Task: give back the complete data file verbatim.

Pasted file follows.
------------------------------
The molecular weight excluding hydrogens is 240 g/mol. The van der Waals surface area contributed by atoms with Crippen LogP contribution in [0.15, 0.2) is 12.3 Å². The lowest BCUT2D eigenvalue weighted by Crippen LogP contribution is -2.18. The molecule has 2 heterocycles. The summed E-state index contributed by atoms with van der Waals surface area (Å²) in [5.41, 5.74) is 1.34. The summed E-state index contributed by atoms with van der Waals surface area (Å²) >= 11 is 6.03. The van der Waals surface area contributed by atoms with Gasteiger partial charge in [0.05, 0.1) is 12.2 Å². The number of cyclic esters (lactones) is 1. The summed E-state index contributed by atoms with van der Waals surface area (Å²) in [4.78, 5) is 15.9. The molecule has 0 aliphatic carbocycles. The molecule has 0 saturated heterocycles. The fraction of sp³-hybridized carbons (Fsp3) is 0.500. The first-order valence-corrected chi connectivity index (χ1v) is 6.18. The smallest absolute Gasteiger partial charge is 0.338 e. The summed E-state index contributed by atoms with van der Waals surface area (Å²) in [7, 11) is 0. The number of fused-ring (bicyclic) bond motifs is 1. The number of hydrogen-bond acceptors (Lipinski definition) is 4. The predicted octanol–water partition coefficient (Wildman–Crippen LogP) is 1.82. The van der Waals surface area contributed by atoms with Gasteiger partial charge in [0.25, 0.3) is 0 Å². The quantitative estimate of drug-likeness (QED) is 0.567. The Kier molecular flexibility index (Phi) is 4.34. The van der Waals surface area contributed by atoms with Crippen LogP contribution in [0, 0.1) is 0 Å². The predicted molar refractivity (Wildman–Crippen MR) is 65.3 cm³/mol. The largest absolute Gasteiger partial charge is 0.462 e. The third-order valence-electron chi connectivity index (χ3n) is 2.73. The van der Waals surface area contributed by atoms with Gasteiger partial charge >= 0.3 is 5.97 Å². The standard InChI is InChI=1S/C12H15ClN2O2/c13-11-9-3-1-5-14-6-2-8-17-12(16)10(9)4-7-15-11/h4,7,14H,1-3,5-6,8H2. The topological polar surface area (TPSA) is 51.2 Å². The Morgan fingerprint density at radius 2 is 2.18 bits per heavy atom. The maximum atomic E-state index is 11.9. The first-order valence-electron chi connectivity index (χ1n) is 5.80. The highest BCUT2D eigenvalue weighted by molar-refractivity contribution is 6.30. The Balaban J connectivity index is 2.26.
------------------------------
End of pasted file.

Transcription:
The molecular weight excluding hydrogens is 240 g/mol. The van der Waals surface area contributed by atoms with Crippen LogP contribution in [0.15, 0.2) is 12.3 Å². The lowest BCUT2D eigenvalue weighted by Crippen LogP contribution is -2.18. The molecule has 2 heterocycles. The summed E-state index contributed by atoms with van der Waals surface area (Å²) in [5.41, 5.74) is 1.34. The summed E-state index contributed by atoms with van der Waals surface area (Å²) >= 11 is 6.03. The van der Waals surface area contributed by atoms with Gasteiger partial charge in [0.05, 0.1) is 12.2 Å². The number of cyclic esters (lactones) is 1. The summed E-state index contributed by atoms with van der Waals surface area (Å²) in [4.78, 5) is 15.9. The molecule has 0 aliphatic carbocycles. The molecule has 0 saturated heterocycles. The fraction of sp³-hybridized carbons (Fsp3) is 0.500. The first-order valence-corrected chi connectivity index (χ1v) is 6.18. The smallest absolute Gasteiger partial charge is 0.338 e. The summed E-state index contributed by atoms with van der Waals surface area (Å²) in [7, 11) is 0. The number of fused-ring (bicyclic) bond motifs is 1. The number of hydrogen-bond acceptors (Lipinski definition) is 4. The predicted octanol–water partition coefficient (Wildman–Crippen LogP) is 1.82. The van der Waals surface area contributed by atoms with Gasteiger partial charge in [0.25, 0.3) is 0 Å². The quantitative estimate of drug-likeness (QED) is 0.567. The Kier molecular flexibility index (Phi) is 4.34. The van der Waals surface area contributed by atoms with Crippen LogP contribution in [0, 0.1) is 0 Å². The predicted molar refractivity (Wildman–Crippen MR) is 65.3 cm³/mol. The largest absolute Gasteiger partial charge is 0.462 e. The third-order valence-electron chi connectivity index (χ3n) is 2.73. The van der Waals surface area contributed by atoms with Gasteiger partial charge >= 0.3 is 5.97 Å². The standard InChI is InChI=1S/C12H15ClN2O2/c13-11-9-3-1-5-14-6-2-8-17-12(16)10(9)4-7-15-11/h4,7,14H,1-3,5-6,8H2. The topological polar surface area (TPSA) is 51.2 Å². The Morgan fingerprint density at radius 2 is 2.18 bits per heavy atom. The maximum atomic E-state index is 11.9. The first-order valence-electron chi connectivity index (χ1n) is 5.80. The highest BCUT2D eigenvalue weighted by molar-refractivity contribution is 6.30. The Balaban J connectivity index is 2.26.